2. Select the settings you want. On a desktop computer, to select several consecutive items in a list, hold down the SHIFT key as you select the items. To select several items that are not listed together, hold down the CTRL key as you select the items. On a tablet or smart phone, you can select multiple items but the method depends on your device. You can also exclude items from a search. Select them from the appropriate list, and select the Exclude box below the list.

      Note:
      Detailed material types are defined by the library for the physical items the library owns. The formats in the Limit by box on the search bar refer to general formats and types of materials associated with title entries in the catalog. You can limit a search by format or detailed material type, but not both. If you selected a format in the Limit by box when you set up your search, your format choice is canceled when you set a material type.
  6. Select Set Search Options.

    The search options window closes and the search bar displays a highlighted message that options have been set. To change them, select the Change link in the highlighted Options set message, set new values and select Set Search Options. Then do a new search. (The previous search, if any, is automatically done again using your new options settings.)

    To reset the search options to their original values, select the Clearlink in the highlighted Options set message. The search is done again, using the original values.

    Important:
    Search options retain their settings until you reset them or go to the home page. The highlighted message Options set on the search bar indicates that search options are set to values different from the usual values.
  7. Click or tap the search icon .

    If the search is successful, you see your search results. If no matches are found, you see a message. You may also see a Did you mean suggestion. You can click the suggestion to search for the suggested term. You may be able to click or tap More to see additional suggestions.

    If you selected remote databases to search, a status bar indicates how many results were retrieved and how many results are pending. To load the remainder of the results, click Add Pending Results. You can click Search Status to see the number of results for all the selected databases. If you have selected or entered a search Limit by option that a remote database cannot use, results from this database are returned based on the basic search terms you entered, and a message indicates that the limiters were not used in the remote database search.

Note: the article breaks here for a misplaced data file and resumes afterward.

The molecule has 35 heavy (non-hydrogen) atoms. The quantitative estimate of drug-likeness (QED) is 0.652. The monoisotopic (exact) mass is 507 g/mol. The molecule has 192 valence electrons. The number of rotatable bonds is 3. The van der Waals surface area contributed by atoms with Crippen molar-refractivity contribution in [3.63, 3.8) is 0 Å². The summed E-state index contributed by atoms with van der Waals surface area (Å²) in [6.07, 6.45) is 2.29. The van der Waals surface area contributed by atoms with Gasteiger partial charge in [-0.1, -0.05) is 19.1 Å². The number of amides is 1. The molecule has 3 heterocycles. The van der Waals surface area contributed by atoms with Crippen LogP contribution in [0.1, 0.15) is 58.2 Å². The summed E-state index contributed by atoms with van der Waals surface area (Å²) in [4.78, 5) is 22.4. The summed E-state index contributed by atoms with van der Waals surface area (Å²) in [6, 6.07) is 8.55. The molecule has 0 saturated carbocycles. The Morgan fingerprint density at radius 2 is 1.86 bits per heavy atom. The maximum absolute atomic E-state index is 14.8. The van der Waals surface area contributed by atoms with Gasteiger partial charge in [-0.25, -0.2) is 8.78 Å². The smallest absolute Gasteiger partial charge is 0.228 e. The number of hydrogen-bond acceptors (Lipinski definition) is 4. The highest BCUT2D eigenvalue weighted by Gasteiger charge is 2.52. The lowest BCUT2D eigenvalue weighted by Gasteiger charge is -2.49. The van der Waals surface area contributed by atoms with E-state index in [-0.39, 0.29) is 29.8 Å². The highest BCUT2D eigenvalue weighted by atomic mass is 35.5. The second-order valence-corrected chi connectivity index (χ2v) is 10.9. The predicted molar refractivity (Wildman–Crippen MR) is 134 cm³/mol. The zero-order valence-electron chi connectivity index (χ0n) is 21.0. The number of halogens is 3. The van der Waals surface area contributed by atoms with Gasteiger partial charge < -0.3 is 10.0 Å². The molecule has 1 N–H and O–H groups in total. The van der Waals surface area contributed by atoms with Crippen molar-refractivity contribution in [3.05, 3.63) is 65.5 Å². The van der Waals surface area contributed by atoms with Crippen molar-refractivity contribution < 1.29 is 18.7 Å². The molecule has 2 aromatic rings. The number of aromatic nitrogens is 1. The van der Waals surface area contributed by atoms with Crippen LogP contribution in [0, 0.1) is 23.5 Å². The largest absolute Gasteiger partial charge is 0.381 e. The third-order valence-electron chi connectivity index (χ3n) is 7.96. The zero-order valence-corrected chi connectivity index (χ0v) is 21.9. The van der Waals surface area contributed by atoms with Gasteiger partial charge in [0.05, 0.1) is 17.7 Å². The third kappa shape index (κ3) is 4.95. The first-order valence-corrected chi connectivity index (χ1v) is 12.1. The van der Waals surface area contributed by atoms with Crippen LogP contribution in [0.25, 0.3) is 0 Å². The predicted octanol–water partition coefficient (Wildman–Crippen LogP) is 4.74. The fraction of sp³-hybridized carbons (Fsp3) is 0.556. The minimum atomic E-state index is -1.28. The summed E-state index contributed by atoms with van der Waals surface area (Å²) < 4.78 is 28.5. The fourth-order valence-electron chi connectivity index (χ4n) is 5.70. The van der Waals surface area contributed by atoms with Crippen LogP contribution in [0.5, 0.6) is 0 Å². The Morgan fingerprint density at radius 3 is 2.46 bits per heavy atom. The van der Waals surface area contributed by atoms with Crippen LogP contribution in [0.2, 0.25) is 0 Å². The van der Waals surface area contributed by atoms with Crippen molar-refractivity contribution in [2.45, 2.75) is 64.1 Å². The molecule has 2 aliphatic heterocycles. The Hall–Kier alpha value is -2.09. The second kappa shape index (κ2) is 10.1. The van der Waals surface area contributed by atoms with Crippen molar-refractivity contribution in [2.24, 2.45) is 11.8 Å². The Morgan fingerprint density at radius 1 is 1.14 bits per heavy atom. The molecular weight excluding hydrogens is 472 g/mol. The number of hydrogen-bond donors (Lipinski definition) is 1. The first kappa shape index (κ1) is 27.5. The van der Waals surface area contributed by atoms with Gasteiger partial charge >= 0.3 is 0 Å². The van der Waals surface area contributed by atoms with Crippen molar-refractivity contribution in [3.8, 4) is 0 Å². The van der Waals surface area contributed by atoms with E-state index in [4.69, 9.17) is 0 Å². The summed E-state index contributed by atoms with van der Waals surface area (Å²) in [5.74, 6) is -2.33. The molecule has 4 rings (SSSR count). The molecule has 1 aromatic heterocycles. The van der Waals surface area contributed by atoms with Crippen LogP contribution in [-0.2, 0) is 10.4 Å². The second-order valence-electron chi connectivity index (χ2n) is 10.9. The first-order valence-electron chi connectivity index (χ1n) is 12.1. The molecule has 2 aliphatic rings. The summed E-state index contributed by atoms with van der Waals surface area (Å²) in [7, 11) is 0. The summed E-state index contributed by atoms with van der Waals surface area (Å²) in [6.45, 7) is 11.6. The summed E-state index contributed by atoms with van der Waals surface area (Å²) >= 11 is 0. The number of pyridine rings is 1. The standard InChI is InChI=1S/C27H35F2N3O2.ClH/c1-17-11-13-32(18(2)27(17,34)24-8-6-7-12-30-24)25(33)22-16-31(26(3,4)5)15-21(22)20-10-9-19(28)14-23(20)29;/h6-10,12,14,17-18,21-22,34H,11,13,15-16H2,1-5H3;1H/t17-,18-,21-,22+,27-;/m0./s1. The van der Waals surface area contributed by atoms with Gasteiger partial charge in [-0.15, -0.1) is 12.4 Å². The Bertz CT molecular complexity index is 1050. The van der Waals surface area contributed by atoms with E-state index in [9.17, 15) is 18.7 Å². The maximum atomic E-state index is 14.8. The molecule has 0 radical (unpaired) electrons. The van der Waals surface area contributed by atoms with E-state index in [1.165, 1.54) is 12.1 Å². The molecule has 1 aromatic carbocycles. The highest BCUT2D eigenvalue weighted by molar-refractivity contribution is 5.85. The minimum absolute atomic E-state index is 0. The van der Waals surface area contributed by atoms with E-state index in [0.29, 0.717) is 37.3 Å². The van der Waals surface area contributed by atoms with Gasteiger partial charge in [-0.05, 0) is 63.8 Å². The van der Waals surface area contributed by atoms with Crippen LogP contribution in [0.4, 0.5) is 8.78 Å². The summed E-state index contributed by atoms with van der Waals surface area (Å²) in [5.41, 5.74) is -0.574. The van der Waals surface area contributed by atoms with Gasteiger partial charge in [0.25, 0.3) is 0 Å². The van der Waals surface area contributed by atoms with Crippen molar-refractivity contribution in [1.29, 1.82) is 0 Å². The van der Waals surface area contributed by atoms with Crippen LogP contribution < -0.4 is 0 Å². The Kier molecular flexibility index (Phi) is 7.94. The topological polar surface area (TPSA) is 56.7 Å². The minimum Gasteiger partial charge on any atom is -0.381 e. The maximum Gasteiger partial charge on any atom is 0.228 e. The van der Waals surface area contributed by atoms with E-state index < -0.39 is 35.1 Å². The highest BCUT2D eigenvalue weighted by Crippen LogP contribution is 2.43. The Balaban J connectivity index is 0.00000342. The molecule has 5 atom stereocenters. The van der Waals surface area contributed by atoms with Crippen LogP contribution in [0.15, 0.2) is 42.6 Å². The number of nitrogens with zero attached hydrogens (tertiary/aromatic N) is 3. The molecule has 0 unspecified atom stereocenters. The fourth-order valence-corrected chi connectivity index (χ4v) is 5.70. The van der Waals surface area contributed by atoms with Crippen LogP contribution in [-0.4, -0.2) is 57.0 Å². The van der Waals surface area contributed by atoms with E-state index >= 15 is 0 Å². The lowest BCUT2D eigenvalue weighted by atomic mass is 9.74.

8. To see more information about a title in your search results list, click the title or cover image.

  9. To filter your search results or do related searches, click a Narrow or Related option at the side or bottom of the page.

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Advanced Searches

With advanced searching, you can do a complex, focused keyword search, combining several search terms and selecting a search field for each one. You do not need to know any special commands to do advanced searching.

Connecting Search Terms (Operators)

You can combine search terms with the following connector words (also called logical operators, or Boolean operators):

And - Search results must match the search text before And, and the search text after And.

Example:
A search for Subject: planets And Author: Asimov finds only the works written by Asimov about planets. Any works about planets by other writers and any works by Asimov about other subjects are not found.

Or - Search results can match the search text before Or, the search text after Or, or both search terms.

Example:
The search Any field: planets Or Author: Asimov finds all works written by Asimov, as well as all works containing the word planets in any search field regardless of the author.

Not - Search results must match the search text before Not, but must not include the search text after Not.

Example:
A search that specifies Any field: planets Not Author: Asimov finds works containing the word planets in any search field, except works by Asimov.

Typing Search Text - Advanced Searches

Case, spaces, punctuation - Letter case, multiple spaces, and punctuation are ignored. Omit hyphens in numbers. However, you can include the following characters if they immediately precede or follow a letter or number (no space between): + # % $

Multiple words - If you type multiple words in the box, the search usually looks for all the words you entered (Keyword ALL search). The table shows the access points for each option, and the effect on search results:

Option Access Points Search Effect
Keyword (ALL) AU, GENRE, KW (Any Field), NOTE, PUB, SE, SU, TI All of the keywords in the search term must exist.
Keyword (ANY) AU, GENRE, KW (Any Field), NOTE, PUB, SE, SU, TI Any one of the keywords in the search term must exist.
Phrase (ADJ) AU, GENRE, KW (Any Field), NOTE, PUB, SE, SU, TI All of the keywords in the search term must exist, and must be adjacent to each other in the order specified in the search term.
Exact (==) AU, CODEN, ISBN, ISSN, LCCN, PN, SE, STRN, SU, SUDOC, TI The search term must be an exact match.